VAT registration and compliance: there exist distinct requirements in Member States for businesses storing and selling goods in multiple EU countries. They result in a high compliance burden for SMEs.
Businesses often want to store inventory in multiple EU locations to serve customer demands faster and reduce logistical complexity and environmental footprint. Importantly, the EU VAT reform that entered into effect on 1 July 2021 (the Ecommerce VAT Package) introduced a simplified VAT collection system for VAT registration by businesses. It allows to file VAT returns and pay for the VAT due in multiple EU countries through a single EU country (the so-called VAT One Stop Shop System or VAT OSS).
Importantly, the VAT OSS excludes the pan-EU storage of inventory and local sales from this place of storage. This means businesses storing inventory across the EU still face high VAT compliance burdens. They still need to handle VAT registration and compliance requirements in every EU country where they store inventory. This requirement for multiple VAT registrations is costly, time consuming and comes with a heavy compliance burden for SMEs. Companies that sell goods online pay around €8,000 per year in VAT compliance costs for every EU country into which they sell, based on Commission’s estimates. This high cost is a barrier to intra-EU trade.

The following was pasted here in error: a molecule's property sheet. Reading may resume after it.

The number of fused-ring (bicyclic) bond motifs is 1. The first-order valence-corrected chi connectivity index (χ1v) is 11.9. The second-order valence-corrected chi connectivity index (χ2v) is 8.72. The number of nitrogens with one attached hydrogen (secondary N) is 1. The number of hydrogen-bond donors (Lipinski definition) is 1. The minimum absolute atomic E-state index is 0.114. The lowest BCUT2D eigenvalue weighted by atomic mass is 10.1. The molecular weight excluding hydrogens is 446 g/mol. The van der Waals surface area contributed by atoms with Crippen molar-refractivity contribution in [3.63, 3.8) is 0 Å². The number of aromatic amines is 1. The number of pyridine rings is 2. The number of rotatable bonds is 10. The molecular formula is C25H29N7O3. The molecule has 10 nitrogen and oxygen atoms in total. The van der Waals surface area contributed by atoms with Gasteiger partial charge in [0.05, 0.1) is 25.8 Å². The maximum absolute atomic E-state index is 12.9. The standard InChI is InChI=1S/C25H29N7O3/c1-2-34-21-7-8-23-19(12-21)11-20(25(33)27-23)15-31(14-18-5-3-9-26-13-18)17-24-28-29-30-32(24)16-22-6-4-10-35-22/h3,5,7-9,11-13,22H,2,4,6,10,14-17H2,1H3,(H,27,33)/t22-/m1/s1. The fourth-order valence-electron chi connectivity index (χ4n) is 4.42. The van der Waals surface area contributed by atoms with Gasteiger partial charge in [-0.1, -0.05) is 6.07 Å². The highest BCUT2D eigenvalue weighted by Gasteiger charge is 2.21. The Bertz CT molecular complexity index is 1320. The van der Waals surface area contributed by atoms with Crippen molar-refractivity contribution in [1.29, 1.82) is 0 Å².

Costs of tax compliance: Compliance costs linked to business taxation for SMEs can be up to 30% of taxes paid. Implementing new globally different taxes (e.g., EU digital levy, BEFIT) would cause double taxation and harm tax certainty for numerous years, thus eroding EU’s growth prospects.
It is key to put in place a taxation framework that makes the EU a competitive, appealing and well-functioning environment for all businesses, as well as a fair and effective jurisdiction for all Member States. We point to best practices from Member States in the Nordic and Baltic region, centred around taxation digitalisation, automation and real-time economy.